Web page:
Monday, 2 January 2012
The Girl with the Dragon Tattoo (2011)
Henrik Vanger's (Christopher Plummer) lamp-lit personal library, with lots of dark wood and leather-bound volumes, spoke of a cultured patriarch representing, as one character calls him, 'the old Sweden.' He has handed control of the family firm to his nephew (Stellan Skarsgård). Creepy company archives - ramshackle, oddly lit, and a possible repository of secrets - warn us that there's more to this personification of 'the new Sweden' than Kartell lamps and Fritz Hansen armchairs.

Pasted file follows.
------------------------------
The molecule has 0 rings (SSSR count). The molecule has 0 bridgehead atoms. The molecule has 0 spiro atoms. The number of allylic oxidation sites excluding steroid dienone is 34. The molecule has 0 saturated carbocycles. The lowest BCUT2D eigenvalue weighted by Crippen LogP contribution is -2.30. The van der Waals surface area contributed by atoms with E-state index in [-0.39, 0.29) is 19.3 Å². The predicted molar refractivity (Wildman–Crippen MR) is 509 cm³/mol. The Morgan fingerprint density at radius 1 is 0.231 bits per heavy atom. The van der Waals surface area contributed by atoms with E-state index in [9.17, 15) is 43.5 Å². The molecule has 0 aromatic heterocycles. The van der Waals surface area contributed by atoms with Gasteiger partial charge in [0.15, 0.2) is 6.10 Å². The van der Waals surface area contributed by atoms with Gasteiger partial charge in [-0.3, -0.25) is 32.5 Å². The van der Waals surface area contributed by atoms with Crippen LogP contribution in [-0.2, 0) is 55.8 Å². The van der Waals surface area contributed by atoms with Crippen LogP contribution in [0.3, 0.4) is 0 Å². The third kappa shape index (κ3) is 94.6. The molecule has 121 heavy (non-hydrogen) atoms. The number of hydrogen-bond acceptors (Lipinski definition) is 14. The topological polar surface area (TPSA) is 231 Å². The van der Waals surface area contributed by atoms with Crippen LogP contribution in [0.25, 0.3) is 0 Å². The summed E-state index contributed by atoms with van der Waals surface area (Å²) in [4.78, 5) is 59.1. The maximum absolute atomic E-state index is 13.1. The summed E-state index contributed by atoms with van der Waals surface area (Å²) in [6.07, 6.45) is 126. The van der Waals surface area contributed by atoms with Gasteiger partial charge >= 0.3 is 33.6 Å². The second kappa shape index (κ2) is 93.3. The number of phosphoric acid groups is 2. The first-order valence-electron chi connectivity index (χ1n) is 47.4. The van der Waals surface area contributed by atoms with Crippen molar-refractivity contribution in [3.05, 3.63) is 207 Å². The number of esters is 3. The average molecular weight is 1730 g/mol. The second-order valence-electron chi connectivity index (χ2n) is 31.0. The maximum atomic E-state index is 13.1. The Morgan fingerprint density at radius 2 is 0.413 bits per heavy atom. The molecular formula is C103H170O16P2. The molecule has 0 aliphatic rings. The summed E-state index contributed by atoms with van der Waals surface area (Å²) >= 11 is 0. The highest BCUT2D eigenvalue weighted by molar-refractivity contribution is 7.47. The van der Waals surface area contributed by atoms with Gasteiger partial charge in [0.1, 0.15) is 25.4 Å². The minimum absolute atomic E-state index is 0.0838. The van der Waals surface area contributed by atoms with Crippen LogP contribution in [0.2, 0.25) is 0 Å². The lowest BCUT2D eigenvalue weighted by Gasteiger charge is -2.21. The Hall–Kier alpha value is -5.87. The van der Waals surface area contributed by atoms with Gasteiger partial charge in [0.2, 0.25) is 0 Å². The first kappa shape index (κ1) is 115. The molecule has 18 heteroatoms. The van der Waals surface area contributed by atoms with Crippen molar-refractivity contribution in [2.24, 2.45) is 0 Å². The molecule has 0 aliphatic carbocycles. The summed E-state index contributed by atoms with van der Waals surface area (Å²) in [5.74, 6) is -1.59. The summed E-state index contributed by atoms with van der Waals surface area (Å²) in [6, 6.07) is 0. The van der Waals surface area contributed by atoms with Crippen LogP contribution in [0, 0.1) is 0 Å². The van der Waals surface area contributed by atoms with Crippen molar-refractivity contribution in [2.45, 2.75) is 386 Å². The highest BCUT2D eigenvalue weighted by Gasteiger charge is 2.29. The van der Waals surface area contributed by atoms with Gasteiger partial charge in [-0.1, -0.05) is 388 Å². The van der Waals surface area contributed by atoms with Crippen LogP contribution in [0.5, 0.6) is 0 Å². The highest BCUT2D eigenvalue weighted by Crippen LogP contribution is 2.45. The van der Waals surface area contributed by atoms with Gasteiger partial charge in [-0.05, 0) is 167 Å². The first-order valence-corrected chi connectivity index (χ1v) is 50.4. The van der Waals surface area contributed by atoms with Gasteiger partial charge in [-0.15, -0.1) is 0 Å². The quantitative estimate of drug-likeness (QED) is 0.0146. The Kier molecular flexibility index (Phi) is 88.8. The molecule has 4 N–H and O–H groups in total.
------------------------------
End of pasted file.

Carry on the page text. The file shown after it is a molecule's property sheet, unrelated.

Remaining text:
In a classy piece of bifurcated montage, the identity of the killer becomes known to journalist Mikael Blomkvist (Daniel Craig) and troubled subculture sprite Lisbeth Salander (Rooney Mara) simultaneously. Befitting his status as the salt 'n' peppered newspaperman, Blomkvist interviews an elderly Nazi surrounded by teetering piles of books (a more problematic vision of old Sweden) before discovering the identity of the killer with the carefully organized use of his laptop, photographs, copious notes and ground Java. Old school journalism. Lisbeth sips on Nescafe and devours a sugary snack, while piecing together seemingly random clues found in the company archive using information retrieval tricks old (a card catalogue) and new (hacking). New school... what exactly? Salander is a problem for both Larsson and Fincher, and a problem that strains the credulity of both visions. Lisbeth isn't just a maladjusted hacker; she's a walking deus ex machina who can be relied upon to say 'pwff... whatever' to every problem and deliver every solution just in time. At least she still needs to consult the library.